Yes, nervousness raises your heart rate. When you are stressed, fearful, or anxious, a signal is sent to a part of your brain called the amygdala. From the amygdala, it triggers the sympathetic nervous system.
The sympathetic nervous system is a part of your autonomic nervous system, which does as the name implies- it is ‘automatic’ and controls the organs in your body that are not under conscious control- it is involuntary. The autonomic nervous system also includes the parasympathetic nervous system, which deals with slowing down your body, growing your body, and reproduction. On the other hand, the sympathetic nervous system is involved with the fight or flight response, which help you deal with dangerous situations and helps you to survive.
The sympathetic nervous system is connected via nerves which attach to and control different organs in the body, such as the heart, lungs, skeletal muscles, and pupils. When the sympathetic nervous system is activated, it increases your heart rate, dilates your pupils, tenses your muscles, and opens up the air sacs in your lungs.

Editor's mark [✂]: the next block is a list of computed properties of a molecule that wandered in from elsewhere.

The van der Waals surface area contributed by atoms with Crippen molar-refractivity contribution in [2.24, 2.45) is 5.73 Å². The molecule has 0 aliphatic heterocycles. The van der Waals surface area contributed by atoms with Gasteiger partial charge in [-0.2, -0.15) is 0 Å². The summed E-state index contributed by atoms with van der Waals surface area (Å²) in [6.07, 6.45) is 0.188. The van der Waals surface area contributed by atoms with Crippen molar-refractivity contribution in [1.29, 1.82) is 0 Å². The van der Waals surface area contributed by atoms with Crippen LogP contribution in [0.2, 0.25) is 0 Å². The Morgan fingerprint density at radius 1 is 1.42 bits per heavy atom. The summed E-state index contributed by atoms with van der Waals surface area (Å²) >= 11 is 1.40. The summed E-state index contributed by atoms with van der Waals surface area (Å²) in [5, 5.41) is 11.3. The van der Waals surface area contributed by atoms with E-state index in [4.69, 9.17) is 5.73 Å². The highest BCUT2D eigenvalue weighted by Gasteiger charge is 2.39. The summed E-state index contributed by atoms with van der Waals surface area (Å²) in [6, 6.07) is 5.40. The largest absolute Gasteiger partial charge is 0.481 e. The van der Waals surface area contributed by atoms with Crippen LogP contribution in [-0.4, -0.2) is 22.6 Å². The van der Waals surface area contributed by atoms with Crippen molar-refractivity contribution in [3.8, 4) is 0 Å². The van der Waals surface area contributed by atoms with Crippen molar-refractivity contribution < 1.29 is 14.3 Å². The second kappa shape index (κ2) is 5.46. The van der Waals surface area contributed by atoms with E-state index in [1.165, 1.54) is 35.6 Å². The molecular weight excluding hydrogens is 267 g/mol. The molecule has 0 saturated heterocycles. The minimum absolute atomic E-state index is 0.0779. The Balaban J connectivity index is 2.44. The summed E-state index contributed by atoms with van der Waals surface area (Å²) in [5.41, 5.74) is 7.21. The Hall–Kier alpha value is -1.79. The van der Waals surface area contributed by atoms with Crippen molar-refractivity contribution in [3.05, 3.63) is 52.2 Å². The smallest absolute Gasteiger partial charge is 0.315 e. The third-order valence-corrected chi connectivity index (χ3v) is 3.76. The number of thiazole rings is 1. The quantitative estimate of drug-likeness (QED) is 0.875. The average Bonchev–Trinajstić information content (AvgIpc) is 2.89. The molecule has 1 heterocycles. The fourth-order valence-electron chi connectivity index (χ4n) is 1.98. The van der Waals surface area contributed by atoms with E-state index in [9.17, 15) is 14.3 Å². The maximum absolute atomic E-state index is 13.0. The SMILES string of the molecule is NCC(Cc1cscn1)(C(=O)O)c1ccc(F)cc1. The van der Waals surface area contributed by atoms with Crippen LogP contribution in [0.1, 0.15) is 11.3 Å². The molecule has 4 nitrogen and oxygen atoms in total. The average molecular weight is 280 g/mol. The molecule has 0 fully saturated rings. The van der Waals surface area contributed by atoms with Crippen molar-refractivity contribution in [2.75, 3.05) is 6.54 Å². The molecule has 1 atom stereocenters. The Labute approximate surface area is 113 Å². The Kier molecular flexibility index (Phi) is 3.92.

In addition to direct neural connections to organs, the sympathetic nervous system also activates the adrenal glands (which sit on top of the kidneys) to release adrenaline into bloodstream. The adrenaline then travels to the heart to increase heart rate, and also travels to other body organs. This all helps to prepare to either fight the danger, or run from it.
So when you are nervous, you set off the amygdala, which then activates the sympathetic nervous system. The sympathetic nervous system then directly increases the heart rate via the nerves, and also increases heart rate by activating the adrenal glands to release adrenaline, which then travels to the heart via the bloodstream and also increases heart rate. So both direct sympathetic nerve stimulation and adrenaline in the bloodstream reaching the heart increases the heart rate.